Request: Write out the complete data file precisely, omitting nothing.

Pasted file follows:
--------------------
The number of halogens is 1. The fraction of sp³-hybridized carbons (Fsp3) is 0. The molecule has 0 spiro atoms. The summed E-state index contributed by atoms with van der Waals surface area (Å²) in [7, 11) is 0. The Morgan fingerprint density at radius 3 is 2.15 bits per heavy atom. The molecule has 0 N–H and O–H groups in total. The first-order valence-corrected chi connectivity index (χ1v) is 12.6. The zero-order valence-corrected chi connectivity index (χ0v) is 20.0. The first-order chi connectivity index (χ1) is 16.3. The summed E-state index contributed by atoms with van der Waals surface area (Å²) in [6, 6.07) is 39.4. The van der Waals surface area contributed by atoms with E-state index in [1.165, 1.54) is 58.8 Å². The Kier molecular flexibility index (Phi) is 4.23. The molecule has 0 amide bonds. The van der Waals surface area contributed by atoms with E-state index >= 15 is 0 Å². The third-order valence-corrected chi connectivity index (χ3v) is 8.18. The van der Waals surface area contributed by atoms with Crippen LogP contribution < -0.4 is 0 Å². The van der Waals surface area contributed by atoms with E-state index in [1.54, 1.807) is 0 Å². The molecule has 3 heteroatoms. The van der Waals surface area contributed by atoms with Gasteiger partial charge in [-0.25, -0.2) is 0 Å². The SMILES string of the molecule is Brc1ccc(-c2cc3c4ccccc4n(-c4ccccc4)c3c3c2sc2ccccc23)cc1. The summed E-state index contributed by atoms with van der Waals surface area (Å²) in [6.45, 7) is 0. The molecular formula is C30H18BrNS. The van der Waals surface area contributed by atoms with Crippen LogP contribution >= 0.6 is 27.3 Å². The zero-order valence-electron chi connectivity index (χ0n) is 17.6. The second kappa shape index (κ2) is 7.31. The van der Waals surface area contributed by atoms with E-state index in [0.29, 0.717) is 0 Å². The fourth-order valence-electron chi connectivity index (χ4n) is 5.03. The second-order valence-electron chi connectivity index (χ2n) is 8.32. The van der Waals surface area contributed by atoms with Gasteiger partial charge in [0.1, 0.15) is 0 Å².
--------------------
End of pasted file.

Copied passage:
The number of halogens is 1. The fraction of sp³-hybridized carbons (Fsp3) is 0. The molecule has 0 spiro atoms. The summed E-state index contributed by atoms with van der Waals surface area (Å²) in [7, 11) is 0. The Morgan fingerprint density at radius 3 is 2.15 bits per heavy atom. The molecule has 0 N–H and O–H groups in total. The first-order valence-corrected chi connectivity index (χ1v) is 12.6. The zero-order valence-corrected chi connectivity index (χ0v) is 20.0. The first-order chi connectivity index (χ1) is 16.3. The summed E-state index contributed by atoms with van der Waals surface area (Å²) in [6, 6.07) is 39.4. The van der Waals surface area contributed by atoms with E-state index in [1.165, 1.54) is 58.8 Å². The Kier molecular flexibility index (Phi) is 4.23. The molecule has 0 amide bonds. The van der Waals surface area contributed by atoms with E-state index >= 15 is 0 Å². The third-order valence-corrected chi connectivity index (χ3v) is 8.18. The van der Waals surface area contributed by atoms with Crippen LogP contribution < -0.4 is 0 Å². The van der Waals surface area contributed by atoms with E-state index in [1.54, 1.807) is 0 Å². The molecule has 3 heteroatoms. The van der Waals surface area contributed by atoms with Gasteiger partial charge in [-0.25, -0.2) is 0 Å². The SMILES string of the molecule is Brc1ccc(-c2cc3c4ccccc4n(-c4ccccc4)c3c3c2sc2ccccc23)cc1. The summed E-state index contributed by atoms with van der Waals surface area (Å²) in [6.45, 7) is 0. The molecular formula is C30H18BrNS. The van der Waals surface area contributed by atoms with Crippen LogP contribution >= 0.6 is 27.3 Å². The zero-order valence-electron chi connectivity index (χ0n) is 17.6. The second kappa shape index (κ2) is 7.31. The van der Waals surface area contributed by atoms with E-state index in [0.29, 0.717) is 0 Å². The fourth-order valence-electron chi connectivity index (χ4n) is 5.03. The second-order valence-electron chi connectivity index (χ2n) is 8.32. The van der Waals surface area contributed by atoms with Gasteiger partial charge in [0.1, 0.15) is 0 Å².